Thursday, October 4, 2012

Assembling Your Snake's New Home

It is time to set up your Ball Python's new home!  This is one of my favorite parts.  This is a short list, but will get you up and running safely.  Feel free to question with specific issues below.

Wash your new enclosure thoroughly.  I recommend a 1 to 5 mix of regular dish soap to warm water.  Rinse well.  I also sanitize the enclosure with 1 to 10 bleach to water ratio and allow to air dry.  If you take these steps with the enclosure, plants, soak dish and any other fixture you purchased for the enclosure, you will be on your way to success.  Avoid attempting to wash substrate or vines.

Heater placement.  Graphic editing is not my forte.
After your enclosure is dry, peel the backing from the substrate heater and stick it to the bottom of the glass enclosure.  Place it in a corner so that your pet Ball Python will be able to properly thermoregulate.  Your Ball Python needs to thermoregulate, or "find" the proper temperature to properly digest and stay healthy.  Sorry about the $5.00 word there, but if you are reading any standard texts on Ball Python care, you will see that word.

Place substrate approximately 3/4 of an inch deep on the bottom of the enclosure.  If you purchased a "brick" of dried, compressed substrate that required soaking in water, squeeze as much water as you can out of the product before spreading it.  Your Ball Python doesn't need to be crawling around in "soup".

Place your recently cleaned and sanitized soak bowl directly over the substrate heater.  Sweep all of the substrate away from the location that you are placing the soak bowl, leaving it resting directly on the glass.  This serves two purposes; helping with enclosure humidity through evaporation, and preventing your snake from burrowing under the soak bowl and becoming injured.

Bury the base of any plants in the substrate, covering the "anchor" or rock attached to the base of the plant.  Your new snake will likely disturb these plants quite a bit, so for now be patient and let him/her be.

Place any vines you purchased SECURELY in the terrarium.  If you purchased plants or vines that adhere to the side of the glass, rub the suction cup with isopropyl alcohol (rubbing alcohol) and allow to dry before sticking.  This will help the cup to stick securely.  Since you thoroughly cleaned the glass prior to all of this, your plant should stick nicely.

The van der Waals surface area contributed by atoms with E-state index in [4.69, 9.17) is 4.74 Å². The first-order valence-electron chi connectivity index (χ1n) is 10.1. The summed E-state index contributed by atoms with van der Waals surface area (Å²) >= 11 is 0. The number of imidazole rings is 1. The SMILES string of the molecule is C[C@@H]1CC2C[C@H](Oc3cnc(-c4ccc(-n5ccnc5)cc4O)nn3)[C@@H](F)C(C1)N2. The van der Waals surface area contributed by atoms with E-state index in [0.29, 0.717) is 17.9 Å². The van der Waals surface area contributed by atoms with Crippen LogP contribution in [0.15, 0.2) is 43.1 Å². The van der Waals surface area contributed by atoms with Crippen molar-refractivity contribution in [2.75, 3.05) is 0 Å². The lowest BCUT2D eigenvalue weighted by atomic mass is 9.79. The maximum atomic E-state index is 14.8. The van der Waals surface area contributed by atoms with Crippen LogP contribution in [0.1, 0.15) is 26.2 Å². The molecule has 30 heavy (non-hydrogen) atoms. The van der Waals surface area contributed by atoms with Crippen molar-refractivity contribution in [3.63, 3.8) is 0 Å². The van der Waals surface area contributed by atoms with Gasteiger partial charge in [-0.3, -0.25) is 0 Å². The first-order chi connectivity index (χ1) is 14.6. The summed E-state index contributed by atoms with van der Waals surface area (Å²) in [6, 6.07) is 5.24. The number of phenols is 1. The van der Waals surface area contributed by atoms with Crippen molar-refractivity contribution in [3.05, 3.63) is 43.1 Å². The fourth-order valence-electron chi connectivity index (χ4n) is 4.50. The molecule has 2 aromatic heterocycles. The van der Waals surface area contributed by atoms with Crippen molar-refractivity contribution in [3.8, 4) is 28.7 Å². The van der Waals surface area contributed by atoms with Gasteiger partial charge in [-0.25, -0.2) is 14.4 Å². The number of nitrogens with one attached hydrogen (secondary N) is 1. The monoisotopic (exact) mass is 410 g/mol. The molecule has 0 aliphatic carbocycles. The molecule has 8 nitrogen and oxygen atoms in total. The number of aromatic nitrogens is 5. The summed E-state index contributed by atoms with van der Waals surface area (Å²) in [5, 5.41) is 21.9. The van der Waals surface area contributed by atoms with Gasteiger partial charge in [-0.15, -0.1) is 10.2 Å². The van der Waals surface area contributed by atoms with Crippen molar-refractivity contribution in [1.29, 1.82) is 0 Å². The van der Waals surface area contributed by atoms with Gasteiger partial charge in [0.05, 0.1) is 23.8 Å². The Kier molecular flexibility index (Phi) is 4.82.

Place the recently cleaned hide box or snake cave near the edge of the substrate heater's location, but not directly on top of it.

If a heat rock mysteriously appeared in your bag, I am sure that there is a table in the house with a short leg, or some papers on your desk that need a weight. :-)

Check that the screen top of your terrarium is secure...Ball Pythons are pretty strong, and if they detect that even a corner of the top isn't secure, you will spend some considerable time looking for them.

Attach thermometers/hygrometers to the glass.  I typically place these approximately 4 inches higher than the bottom of the enclosure.  This way, I get to monitor the snake's environment.  I  do have a couple of additional considerations concerning placement.  I like for the thermo/hygro to be opposite the substrate heater, and not to be close to other fixtures such as hide boxes, waterfalls etc.

Place the hood or lighting fixture.  Turn the lights on, plug up the substrate heater, fill the soak bowl and watch some cartoons.  Once the temp in the enclosure is close to 88 degrees F, start watching the thermo.  Make certain that the temp doesn't continue to climb.  If your humidity is lower than 65%, employ that spray bottle and purified water.  Give the enclosure a few mists and watch the humidity rise.  

If all is well, place your new Ball Python in their new home.  Once they are in, close the door(s) and lock it up.  Give your new pal at least 5 days of adjustment before handling, opening the enclosure only as necessary to replace water or in the event of some sort of emergency.  Try to avoid having the entire family tree standing closely to your snake's new home for during this acclimation period.  We really just want your new snake to adjust to normal household sights and smells.  Notice that I didn't mention sounds, right?  We'll jump on that train later.

Give 'em a name!

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